Najor’s partner, Ken Gabarra, a family friend (Najor’s dad and Ken’s wife are cousins) who once owned a liquor store in Lemon Grove was looking to start a new business around the time Najor started thinking about it seriously, too. And, coincidentally, the newsstand’s previous owners, brothers Mike and Rocky Atallah, who were also loosely related to Ken (“indirect brother-in-laws,” Najor says), were thinking about selling.
So, in October 2008, Najor and Gabarra bought Paras Newsstand.
For how much, I ask.
“You gonna write that down?” he responds.
Najor lets out a self-deprecating chuckle and says, “Way too much money. I realize that now.”
Okay, so how much?
Then he tells me the number and immediately adds, “But I’d rather you didn’t write that down. I was 24 years old and didn’t have the formula to work with as far as appraising a business. I realize that now.”
Where did the money come from?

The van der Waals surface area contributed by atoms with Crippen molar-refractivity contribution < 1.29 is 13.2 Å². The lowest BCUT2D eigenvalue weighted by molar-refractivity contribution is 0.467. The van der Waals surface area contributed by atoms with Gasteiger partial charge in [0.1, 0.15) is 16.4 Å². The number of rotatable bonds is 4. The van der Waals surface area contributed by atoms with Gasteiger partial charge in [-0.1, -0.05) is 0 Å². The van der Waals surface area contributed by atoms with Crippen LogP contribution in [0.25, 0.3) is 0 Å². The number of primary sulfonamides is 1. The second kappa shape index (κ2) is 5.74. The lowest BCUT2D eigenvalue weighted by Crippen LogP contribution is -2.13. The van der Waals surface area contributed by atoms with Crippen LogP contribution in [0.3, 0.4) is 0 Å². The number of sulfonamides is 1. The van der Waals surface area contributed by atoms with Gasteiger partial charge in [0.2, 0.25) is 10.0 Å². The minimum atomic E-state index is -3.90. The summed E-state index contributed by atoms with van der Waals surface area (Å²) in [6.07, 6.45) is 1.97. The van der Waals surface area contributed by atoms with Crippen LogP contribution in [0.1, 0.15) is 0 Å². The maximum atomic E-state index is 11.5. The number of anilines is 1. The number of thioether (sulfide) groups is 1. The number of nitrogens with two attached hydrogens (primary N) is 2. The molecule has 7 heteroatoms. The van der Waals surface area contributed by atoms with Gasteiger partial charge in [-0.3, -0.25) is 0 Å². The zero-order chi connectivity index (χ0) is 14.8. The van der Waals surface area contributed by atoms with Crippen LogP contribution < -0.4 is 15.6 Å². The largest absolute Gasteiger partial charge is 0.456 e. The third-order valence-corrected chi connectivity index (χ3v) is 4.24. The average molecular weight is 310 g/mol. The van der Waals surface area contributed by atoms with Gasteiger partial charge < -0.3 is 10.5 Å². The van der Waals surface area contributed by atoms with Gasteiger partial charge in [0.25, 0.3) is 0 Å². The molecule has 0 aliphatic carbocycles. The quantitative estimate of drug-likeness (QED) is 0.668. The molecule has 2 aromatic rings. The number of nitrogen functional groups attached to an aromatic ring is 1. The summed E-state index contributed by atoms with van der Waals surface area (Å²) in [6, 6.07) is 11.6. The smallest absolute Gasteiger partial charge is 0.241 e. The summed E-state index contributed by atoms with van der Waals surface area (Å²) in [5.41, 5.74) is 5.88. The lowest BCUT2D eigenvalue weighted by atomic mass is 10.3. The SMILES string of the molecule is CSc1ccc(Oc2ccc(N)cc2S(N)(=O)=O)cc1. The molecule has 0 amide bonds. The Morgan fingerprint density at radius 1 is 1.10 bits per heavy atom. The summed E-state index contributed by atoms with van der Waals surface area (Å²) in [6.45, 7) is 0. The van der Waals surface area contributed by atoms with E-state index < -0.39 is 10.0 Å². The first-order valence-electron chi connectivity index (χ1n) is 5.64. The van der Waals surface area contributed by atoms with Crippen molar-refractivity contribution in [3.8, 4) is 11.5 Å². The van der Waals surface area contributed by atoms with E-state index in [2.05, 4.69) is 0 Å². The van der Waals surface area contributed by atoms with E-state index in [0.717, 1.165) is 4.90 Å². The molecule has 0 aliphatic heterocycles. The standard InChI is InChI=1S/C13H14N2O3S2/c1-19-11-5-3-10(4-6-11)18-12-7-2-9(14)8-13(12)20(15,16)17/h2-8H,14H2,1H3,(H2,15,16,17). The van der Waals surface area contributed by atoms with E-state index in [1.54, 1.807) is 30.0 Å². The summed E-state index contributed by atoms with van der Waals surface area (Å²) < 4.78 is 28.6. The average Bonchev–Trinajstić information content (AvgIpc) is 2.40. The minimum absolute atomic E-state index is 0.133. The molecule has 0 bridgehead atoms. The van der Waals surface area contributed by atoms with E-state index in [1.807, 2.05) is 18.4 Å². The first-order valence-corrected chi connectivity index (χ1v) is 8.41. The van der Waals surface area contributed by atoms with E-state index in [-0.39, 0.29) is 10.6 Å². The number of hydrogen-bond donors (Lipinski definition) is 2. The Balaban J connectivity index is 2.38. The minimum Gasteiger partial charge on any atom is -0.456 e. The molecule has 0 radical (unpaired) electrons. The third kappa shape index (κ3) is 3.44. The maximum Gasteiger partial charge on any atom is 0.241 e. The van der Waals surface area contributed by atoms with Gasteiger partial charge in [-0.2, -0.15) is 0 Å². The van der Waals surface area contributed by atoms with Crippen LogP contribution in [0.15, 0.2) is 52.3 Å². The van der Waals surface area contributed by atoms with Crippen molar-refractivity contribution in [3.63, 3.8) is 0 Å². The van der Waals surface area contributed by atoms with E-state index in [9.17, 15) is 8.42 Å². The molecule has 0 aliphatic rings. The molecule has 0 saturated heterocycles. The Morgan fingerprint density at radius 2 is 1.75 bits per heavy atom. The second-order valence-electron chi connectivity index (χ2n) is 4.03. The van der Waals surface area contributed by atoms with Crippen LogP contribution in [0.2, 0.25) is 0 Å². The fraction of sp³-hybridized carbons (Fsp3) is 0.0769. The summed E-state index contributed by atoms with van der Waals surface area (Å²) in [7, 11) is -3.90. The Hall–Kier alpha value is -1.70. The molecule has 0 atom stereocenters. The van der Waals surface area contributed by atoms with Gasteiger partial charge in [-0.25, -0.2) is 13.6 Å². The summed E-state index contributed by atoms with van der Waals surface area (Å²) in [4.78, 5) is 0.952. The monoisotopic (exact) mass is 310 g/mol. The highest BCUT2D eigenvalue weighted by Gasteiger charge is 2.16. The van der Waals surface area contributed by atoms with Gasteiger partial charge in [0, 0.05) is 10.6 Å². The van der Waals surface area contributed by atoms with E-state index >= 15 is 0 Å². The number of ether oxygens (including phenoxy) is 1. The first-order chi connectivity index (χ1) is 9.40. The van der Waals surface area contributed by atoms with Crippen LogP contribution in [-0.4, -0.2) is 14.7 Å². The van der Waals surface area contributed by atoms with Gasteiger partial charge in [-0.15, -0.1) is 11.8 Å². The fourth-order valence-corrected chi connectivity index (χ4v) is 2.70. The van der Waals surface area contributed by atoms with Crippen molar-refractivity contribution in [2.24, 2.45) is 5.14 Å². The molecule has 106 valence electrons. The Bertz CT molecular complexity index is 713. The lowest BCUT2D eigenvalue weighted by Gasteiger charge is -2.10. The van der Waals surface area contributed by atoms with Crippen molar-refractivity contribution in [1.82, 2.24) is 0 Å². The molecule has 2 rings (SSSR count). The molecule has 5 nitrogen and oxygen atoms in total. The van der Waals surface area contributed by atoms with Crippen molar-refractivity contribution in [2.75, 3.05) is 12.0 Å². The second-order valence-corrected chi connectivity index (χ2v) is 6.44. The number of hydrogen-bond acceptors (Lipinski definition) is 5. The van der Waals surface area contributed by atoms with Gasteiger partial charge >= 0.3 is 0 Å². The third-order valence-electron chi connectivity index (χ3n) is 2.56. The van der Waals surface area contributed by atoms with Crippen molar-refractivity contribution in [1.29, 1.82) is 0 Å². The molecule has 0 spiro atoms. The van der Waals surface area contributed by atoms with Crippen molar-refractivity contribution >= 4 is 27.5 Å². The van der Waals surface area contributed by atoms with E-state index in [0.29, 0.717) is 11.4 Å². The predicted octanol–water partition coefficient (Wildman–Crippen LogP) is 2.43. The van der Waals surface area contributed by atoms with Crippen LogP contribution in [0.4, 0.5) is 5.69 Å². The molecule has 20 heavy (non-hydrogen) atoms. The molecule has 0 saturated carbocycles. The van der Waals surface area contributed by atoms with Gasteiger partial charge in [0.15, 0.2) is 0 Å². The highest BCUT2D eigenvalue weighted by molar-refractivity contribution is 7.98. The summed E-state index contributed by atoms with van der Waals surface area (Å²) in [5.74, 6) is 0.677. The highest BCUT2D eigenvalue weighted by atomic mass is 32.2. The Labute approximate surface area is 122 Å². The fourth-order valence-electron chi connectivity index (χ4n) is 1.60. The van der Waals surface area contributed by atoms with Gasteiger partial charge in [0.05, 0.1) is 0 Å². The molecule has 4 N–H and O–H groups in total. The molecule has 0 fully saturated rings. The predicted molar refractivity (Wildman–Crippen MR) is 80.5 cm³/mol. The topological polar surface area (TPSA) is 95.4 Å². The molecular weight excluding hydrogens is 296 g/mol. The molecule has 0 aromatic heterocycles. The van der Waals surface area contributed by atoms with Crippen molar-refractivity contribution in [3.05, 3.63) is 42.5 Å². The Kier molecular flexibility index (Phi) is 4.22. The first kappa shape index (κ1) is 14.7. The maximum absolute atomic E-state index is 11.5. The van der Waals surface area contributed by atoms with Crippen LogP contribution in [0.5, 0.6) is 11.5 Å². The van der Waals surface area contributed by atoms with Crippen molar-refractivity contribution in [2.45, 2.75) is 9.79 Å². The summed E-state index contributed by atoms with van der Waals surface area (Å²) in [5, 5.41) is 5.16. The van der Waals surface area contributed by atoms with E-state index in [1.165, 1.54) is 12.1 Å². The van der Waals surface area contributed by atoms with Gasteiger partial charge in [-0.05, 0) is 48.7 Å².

“The bank. Loans. I’m still paying the loans, and I’ll be paying forever,” he says. “I borrowed from my dad for a down payment, and I’ve paid him back, but I’m still making payments on the loan.”
Now is the point at which it makes sense to ask why, 20 years into the internet age, someone would invest in a newsstand. And so I do. I would prefer to be gentle, but I go for direct instead.
“What were you thinking?”
“That’s a good question,” he says.
Then, he adds, “The first time I walked in here, I saw that it was more than a newsstand. If you were to look at the city plans, which I did, I looked at the city plans of exactly where the store lies. It was the dead center of a regentrification zone,” he says. “So, if all of that [revitalization] money was being put into one community, obviously they’re trying to make it better, they’re trying to bring people to that community. And, basically, I have a [15-year] lease. It’s a newsstand now, but if it gets bad enough, I can always turn the store into something else.”
But Najor is not planning to let go of the newsstand anytime soon. In fact, he spends the next 15 minutes explaining why he doesn’t think it’ll come down to that.